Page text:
Monday, June 17, 2013

White Hardanger Runner

I really like hardanger. I remember the first time I saw it. It was on a Teresa Wentzler design. I wondered how it was done. I asked about classes at my local needlework shop but couldn't find anyone to teach me. I bought a book but it left out some super-basic information, like should I use a hoop, or how tight to pull the stitches, or how to cut the threads without completely messing up the piece. And what if you cut the wrong thread, then what? Fortunately the old CATS seminars were still making their way around the country and I was able to take a class from Linda Driskell. What a wonderful lady!

First, Linda recommended that beginners especially use a hoop with the fabric held loosely. Most teachers recommend no hoop (or stitching in-hand) but Linda felt it helped to have something to hold onto. Tension in the kloster blocks (the stitches that actually stabilize the piece) need to be medium, firm enough to keep the background fabric in place and to lay consistently flat but not to distort the background fabric too much. Then we talked about using a "magic needle" to open up the thread areas to be cut and about "snugging up" our scissors to get the closest cut without damaging the stitching thread. We talked about weaving bars and doves eyes and picots and filling stitches. It was a great class. It also turned out to be her last. She was leaving the business to take care of her ailing husband. Linda was an important national teacher in the areas of pulled and drawn thread work and she did some great designs that are still available.


Spring designed by Lori Birmingham stitched by Ruth Plummer

Ironically I never did finish Linda's class piece but I did feel more confident about hardanger. The next year I took a class from Lori Birmingham for this runner named "Spring."



And I actually finished it!


So on to my current piece. Here is the photo of the finished project from Nordic Needle's website. This runner calls for simply weaving the threads into bars to create the lace look without added elements like picots or doves eyes, making it a beginner level piece but, I think, very elegant. Hardanger looks delicate but is tough enough to be used for napkins or even towels.

I'm stitching this project in-hand. I don't feel the need to use a hoop for a project this size and I've gotten much better at evaluating my tension that when I was less experienced. It also lets me use a sewing motion instead of a stabbing motion, allowing me to stitch a whole lot faster.






Here's my piece so far. It's not quite as pretty as the final piece yet. The stitching consists of four elements: the satin stitch or kloster block stitches that make up the majority of the design outlines, the buttonhole stitch used to create a more secure edge, the satin-stitched floral motifs, and the woven bars. All the stitching needs to be done before I cut a single thread to begin the drawn thread work. You can fix it if you cut the wrong thread but it's much much easier to count carefully and not make that mistake in the first place!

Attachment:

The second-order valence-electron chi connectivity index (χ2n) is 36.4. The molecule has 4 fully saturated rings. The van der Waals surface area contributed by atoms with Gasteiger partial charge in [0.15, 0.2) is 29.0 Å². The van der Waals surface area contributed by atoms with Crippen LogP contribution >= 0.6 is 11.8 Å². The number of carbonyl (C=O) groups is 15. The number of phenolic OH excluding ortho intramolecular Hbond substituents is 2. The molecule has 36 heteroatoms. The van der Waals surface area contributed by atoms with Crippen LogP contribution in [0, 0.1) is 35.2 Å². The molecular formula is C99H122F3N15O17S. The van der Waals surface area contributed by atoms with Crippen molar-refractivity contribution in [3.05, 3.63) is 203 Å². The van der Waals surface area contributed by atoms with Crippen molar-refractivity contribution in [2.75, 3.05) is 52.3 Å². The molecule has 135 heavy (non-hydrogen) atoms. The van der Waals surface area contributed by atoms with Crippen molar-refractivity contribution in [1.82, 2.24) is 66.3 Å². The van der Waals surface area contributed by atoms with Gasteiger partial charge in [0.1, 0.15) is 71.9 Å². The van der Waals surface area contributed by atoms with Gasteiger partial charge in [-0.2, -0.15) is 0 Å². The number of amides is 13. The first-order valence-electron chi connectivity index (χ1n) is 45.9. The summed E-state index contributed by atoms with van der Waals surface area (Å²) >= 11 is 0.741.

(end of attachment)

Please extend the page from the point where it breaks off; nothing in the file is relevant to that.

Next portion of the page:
Another challenge with hardanger is making sure I consistently stitch on the correct side! The left of this photo is the front of the piece and the right side is the back. If I don't look carefully it's easy for me to stitch on the wrong side. Then the frog is loose, calling me to rip-it, rip-it. I've already had to rip out an entire half because of a counting error I didn't catch so I don't want to rip out more of my work.





There are amazing photos of hardanger embroidery all over the web. Do a search and be inspired. Nordic Needle in Fargo, North Dakota has a great website with lots of information and they have the best annual seminar ever! For those of us in Southern California, Needlepoints Ltd. in Garden Grove does offer classes in Hardanger on Thursday mornings though it looks like you can arrange private lessons as well.




4 comments:

  1. STUNNING!!! Your runner is looking Gorgeous already. The border is beautiful. So that 22ct hardanger fabric? I have some fabric that says hardanger on the label. Glad your working on this wip again, because its beautiful. love Annette

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  2. your spring piece looks lovely and the new table runner you have started is going to be stunning - thankyou for all the information about Hardanger, I hope to learn one day - Amanda

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  3. Your Spring runner is so beautiful! I'm glad I got to see you stitching on your new Hardanger piece in person. You are so talented!

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  4. Hello

    Just found your lovely blog.
    Your Hardanger runner is just beautiful.

    Have a good weekend (:

    ReplyDelete